All About Amino Acids

Amino acids are the basic building blocks for proteins. Before we dive into the details about amino acids, let’s take a minute to level-set about proteins.

We all know protein is an essential part of the diet, but protein has a slightly different meaning at the biological level. Proteins are large molecules that your body produces to perform specific functions within individual cells.

Here are some of proteins roles within our bodies:

  • help form structural components of cells
  • digest nutrients or convert one substance into another
  • transport substances into or out of cells

As you can see, proteins have many functions and come in many shapes and sizes. As we mentioned earlier, amino acids are the building blocks for proteins, which can be very large.

Each protein is composed of any number of amino acids; the smallest proteins might only contain 20 amino acids,1 while the largest can have thousands.2

 

Structure of an Amino Acid

The size of a protein alone doesn’t determine its role in the cell; instead, it is the protein’s composition. What do we mean by “composition?” The sequence of amino acids that make up the protein.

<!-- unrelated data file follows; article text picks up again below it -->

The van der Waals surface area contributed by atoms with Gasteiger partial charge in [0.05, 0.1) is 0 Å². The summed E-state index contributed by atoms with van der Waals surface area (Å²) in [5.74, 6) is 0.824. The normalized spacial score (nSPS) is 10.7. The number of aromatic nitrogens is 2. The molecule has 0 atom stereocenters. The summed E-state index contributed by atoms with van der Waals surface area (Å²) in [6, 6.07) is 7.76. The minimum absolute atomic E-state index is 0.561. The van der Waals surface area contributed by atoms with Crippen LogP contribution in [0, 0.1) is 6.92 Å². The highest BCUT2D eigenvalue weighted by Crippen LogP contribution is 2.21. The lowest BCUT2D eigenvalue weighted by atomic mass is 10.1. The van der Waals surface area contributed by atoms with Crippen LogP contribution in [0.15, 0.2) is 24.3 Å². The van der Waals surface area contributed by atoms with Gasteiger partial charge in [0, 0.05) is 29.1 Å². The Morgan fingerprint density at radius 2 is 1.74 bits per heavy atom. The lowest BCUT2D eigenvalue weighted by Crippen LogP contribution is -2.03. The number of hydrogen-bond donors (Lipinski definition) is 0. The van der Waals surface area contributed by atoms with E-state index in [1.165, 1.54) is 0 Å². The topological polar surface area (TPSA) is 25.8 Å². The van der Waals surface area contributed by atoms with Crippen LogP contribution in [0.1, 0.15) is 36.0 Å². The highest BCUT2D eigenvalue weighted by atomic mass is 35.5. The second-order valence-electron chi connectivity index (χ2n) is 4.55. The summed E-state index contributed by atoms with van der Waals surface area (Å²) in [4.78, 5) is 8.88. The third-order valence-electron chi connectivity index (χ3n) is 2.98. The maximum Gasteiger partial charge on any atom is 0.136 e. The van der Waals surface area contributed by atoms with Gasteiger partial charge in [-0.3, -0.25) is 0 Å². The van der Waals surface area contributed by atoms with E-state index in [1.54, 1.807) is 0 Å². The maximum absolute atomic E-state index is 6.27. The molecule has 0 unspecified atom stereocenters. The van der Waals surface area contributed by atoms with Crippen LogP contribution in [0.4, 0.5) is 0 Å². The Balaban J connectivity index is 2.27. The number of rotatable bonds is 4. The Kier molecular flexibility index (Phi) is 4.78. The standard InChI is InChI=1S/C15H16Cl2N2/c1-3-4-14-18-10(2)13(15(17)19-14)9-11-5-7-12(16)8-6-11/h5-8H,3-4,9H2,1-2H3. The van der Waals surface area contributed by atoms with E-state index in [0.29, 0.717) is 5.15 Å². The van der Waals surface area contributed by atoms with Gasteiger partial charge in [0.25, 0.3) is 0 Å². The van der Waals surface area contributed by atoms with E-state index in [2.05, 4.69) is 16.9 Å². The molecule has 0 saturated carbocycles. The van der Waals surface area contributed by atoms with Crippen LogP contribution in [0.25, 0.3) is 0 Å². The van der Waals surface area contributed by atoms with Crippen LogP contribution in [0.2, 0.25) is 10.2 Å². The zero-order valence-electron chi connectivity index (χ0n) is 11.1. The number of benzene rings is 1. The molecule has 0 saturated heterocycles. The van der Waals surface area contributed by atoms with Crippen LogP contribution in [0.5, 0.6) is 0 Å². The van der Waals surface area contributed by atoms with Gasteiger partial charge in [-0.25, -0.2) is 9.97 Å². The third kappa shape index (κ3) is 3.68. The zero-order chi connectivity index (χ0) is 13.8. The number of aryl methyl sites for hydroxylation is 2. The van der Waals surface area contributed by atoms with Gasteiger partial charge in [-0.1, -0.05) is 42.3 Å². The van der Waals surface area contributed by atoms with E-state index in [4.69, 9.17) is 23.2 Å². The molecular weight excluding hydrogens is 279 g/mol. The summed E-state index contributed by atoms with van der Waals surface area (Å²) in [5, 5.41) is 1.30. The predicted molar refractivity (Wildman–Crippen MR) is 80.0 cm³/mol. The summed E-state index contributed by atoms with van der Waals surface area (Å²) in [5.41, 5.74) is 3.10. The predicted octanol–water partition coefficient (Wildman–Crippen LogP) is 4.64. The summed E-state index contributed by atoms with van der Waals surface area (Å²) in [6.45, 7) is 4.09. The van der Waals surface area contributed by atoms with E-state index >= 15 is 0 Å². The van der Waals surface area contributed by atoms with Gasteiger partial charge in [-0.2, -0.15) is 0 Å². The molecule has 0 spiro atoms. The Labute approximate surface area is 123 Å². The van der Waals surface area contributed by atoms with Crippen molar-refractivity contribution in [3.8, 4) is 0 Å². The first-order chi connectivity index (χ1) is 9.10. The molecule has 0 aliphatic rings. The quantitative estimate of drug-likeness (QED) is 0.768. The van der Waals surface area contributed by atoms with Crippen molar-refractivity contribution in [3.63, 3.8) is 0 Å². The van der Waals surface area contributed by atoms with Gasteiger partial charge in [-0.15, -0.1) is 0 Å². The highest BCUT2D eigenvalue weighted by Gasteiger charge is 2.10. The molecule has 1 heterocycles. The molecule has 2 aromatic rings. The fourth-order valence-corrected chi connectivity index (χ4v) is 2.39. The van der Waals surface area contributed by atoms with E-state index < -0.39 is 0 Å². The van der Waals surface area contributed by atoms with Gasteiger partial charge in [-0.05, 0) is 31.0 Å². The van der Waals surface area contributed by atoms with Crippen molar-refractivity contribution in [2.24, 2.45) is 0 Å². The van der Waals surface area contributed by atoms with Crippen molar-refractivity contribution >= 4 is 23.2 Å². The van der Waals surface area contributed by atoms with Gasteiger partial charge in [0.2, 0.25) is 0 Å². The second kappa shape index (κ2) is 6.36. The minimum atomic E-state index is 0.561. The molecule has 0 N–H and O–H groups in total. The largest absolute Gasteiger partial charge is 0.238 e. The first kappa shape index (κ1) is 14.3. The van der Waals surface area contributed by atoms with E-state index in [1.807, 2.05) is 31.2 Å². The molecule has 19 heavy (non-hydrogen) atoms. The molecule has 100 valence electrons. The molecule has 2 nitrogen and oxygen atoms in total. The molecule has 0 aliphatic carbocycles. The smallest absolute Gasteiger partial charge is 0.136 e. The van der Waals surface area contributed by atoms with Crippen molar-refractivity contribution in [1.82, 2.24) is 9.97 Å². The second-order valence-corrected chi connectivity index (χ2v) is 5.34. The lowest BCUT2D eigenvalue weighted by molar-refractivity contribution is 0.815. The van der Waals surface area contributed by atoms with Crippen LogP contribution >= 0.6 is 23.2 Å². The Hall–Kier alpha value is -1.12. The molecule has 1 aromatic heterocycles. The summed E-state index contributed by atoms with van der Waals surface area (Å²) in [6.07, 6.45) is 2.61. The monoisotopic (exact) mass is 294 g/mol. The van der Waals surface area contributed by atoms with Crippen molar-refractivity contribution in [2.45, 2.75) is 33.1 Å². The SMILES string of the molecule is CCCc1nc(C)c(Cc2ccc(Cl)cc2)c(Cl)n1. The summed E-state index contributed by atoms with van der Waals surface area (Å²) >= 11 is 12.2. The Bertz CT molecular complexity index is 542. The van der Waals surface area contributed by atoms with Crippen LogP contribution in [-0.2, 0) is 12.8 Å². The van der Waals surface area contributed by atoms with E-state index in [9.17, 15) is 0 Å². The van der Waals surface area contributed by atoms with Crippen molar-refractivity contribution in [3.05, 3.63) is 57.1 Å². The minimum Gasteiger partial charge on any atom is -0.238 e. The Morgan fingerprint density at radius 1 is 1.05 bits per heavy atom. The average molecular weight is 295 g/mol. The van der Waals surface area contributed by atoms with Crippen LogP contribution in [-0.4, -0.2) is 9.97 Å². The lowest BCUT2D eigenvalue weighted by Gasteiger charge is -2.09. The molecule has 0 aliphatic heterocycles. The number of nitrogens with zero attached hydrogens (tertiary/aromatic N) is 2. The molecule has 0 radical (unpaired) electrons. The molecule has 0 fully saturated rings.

There are 20 unique amino acids, but all amino acids are very similar in structure. Amino acids share a basic outline or skeleton with only one unique functional group each. A functional group is a unique part of the amino acid that determines its purpose in a final protein.

Some functional groups bond to each other, creating large three-dimensional structures in the protein. Other functional groups react with substances in the body to digest food. Others still transport nutrients into and out of cells or through the bloodstream. Sometimes multiple amino acids coordinate these complex roles in the body.

 

Amino Acids and Protein in the Diet

Protein is an integral part of the diet, as you already know. When eaten, proteins are broken down to serve two purposes.

First, proteins can be broken down completely to provide energy for the body. In a healthy diet, 10-20% of all consumed calories come from protein.3 In addition, a little more than half of all consumed protein is converted to energy.

The other half of protein from the diet can be broken down into amino acids. These amino acids are then used by individual cells to create new proteins that humans need to survive. Foreign proteins from the diet are never used “as-is.” They are always broken down into amino acids, and your body creates new proteins from the individual amino acids. This is true even for proteins that are very similar between humans and other animals.

 

What is an “Essential” Amino Acid?

Of the 20 different amino acids that form all human proteins, nine are considered “essential.” These amino acids cannot be synthesized by the human body and must be consumed in the diet. The remaining 11 amino acids can be synthesized if your other nutritional needs are met.